The 19-year-old was allegedly raped by four upper-caste men in Hathras district in northern India.
She was grievously injured and died in a Delhi hospital on Tuesday after fighting for her life for two weeks.
Activists say police must explain why they took the “inhumane decision”.
Her alleged attackers have been arrested and a fast-track court has been set up to hear the case.
Local journalist Abhishek Mathur, who witnessed the cremation from a distance, told the BBC that the police kept her family and media away from the funeral pyre.
Her body was brought to their village in Uttar Pradesh state around midnight. The victim’s brother said that police officials were putting pressure on the family to cremate her immediately.
“When we refused, they took the body in an ambulance and cremated her,” he said.
A senior district administration official, however, denied the allegation, saying the family’s consent was taken.
Mr Mathur said the victim’s mother wanted to take her body home for rituals before the last rites, but her request was denied.
“Police had formed a human-chain to stop the protesting crowds, the family and the media from getting close to the cremation spot,” he added.
The victim’s brother said some police officers were rude to them.
“They took the body away without our permission, without the permission of my parents and cremated her. We didn’t even get to see her one last time,” he said.
He further added that the police beat up members of the family when they protested to see the body, adding that even women members of the family were beaten up.
‘Illegal and immoral’
By Geeta Pandey, BBC News, Delhi
In India where a rape is reported every 15 minutes, most assaults don’t even make news.
But then comes a case that stands out for its brutality and shocks the conscience of the nation.
The gang rape of the 19-year-old Dalit teen is one such case that has caused widespread outrage.
But in this case, it’s not just the attackers who have committed a heinous crime. The authorities too have treated her family with indignity – before and after her death.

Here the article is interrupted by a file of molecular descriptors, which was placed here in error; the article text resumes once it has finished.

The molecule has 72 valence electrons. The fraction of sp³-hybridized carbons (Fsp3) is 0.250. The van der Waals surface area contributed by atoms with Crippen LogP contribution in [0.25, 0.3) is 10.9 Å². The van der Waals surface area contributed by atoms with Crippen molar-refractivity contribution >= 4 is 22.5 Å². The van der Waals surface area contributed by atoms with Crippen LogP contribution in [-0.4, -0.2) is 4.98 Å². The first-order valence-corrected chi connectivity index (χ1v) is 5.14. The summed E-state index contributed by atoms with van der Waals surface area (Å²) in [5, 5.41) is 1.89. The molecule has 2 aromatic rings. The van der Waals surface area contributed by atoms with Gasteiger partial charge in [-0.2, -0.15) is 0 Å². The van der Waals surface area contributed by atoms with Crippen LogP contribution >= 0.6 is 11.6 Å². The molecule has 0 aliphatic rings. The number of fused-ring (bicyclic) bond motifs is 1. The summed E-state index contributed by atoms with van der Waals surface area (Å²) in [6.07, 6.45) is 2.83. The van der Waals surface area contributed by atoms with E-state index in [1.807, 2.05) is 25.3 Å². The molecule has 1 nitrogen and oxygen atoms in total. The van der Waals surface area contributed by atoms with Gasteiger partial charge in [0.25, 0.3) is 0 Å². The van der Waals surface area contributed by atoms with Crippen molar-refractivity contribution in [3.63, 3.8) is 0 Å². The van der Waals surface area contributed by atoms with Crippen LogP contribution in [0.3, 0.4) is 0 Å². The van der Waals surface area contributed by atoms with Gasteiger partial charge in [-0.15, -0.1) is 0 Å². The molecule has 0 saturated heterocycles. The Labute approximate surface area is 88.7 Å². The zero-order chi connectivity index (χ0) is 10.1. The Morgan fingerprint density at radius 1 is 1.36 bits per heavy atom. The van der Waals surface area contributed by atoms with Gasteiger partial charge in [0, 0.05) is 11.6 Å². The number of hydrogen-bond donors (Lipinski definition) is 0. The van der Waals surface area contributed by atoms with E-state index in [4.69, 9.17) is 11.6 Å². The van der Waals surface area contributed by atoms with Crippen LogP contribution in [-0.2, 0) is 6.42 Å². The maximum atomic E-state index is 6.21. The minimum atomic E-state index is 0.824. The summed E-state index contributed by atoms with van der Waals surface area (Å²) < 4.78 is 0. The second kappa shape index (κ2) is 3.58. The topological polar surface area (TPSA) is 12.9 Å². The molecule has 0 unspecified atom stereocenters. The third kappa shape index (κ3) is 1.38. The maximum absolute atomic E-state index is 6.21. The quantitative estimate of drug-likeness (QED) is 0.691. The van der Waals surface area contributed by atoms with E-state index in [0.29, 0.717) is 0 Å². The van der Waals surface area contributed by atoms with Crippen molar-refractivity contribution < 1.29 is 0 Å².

Following the outrage, the Hathras police have denied reports that they cremated her body without the family’s consent, but many local journalists have contested their story.
Videos shared widely on news TV channels and social media show her distraught family and villagers making several attempts to claim her body as the police ambulance arrived in the village.
In one video, her mother is seen weeping with her head on the bonnet of the car. In another, she’s sitting on the road in front of the ambulance, weeping and beating her chest.
She’s heard repeatedly pleading with officials to hand over the body to her so she could take it home one last time – and perform some rituals.
The victim’s father is heard telling reporters that cremations are never held during the night. But the police still carried on with the 2:30am funeral.
The opposition Congress party has called the hasty cremation “a gross violation of human rights”. On social media, many have called it “illegal” and “immoral”.
Police officials have not made a statement about the allegations.
Her death has sparked anger across the country. Dalit activists have shut down the main market in Hathras and are demanding action against police officers.
They are also angry with the way police handled the investigation.
The victim’s brother said that no arrests had been made in the first 10 days after the incident took place. “She was left for dead. She fought for her life for 14 days,” he said.
Several opposition leaders have condemned the incident, calling it “insulting and unjust”.
Dalits are some of India’s most downtrodden citizens because of an unforgiving Hindu caste hierarchy that condemns them to the bottom of the ladder. Despite laws that protect them, discrimination remains a daily reality for the Dalit population, thought to number around 200 million.
On Twitter, the victim’s death is among the top discussion trends, with many calling her the forgotten Nirbhaya, a reference to the 2012 gang-rape and murder of a woman in Delhi that shocked the world.
The 23-year-old physiotherapy student was named Nirbhaya – the fearless one – by the press as she could not be named under Indian law.
Rape and sexual violence have been under the spotlight in India since the 2012 Delhi attack, which led to huge protests and changes to the country’s rape laws. But there has been no sign of crimes against women and girls abating.
This story first appeared on bbc.com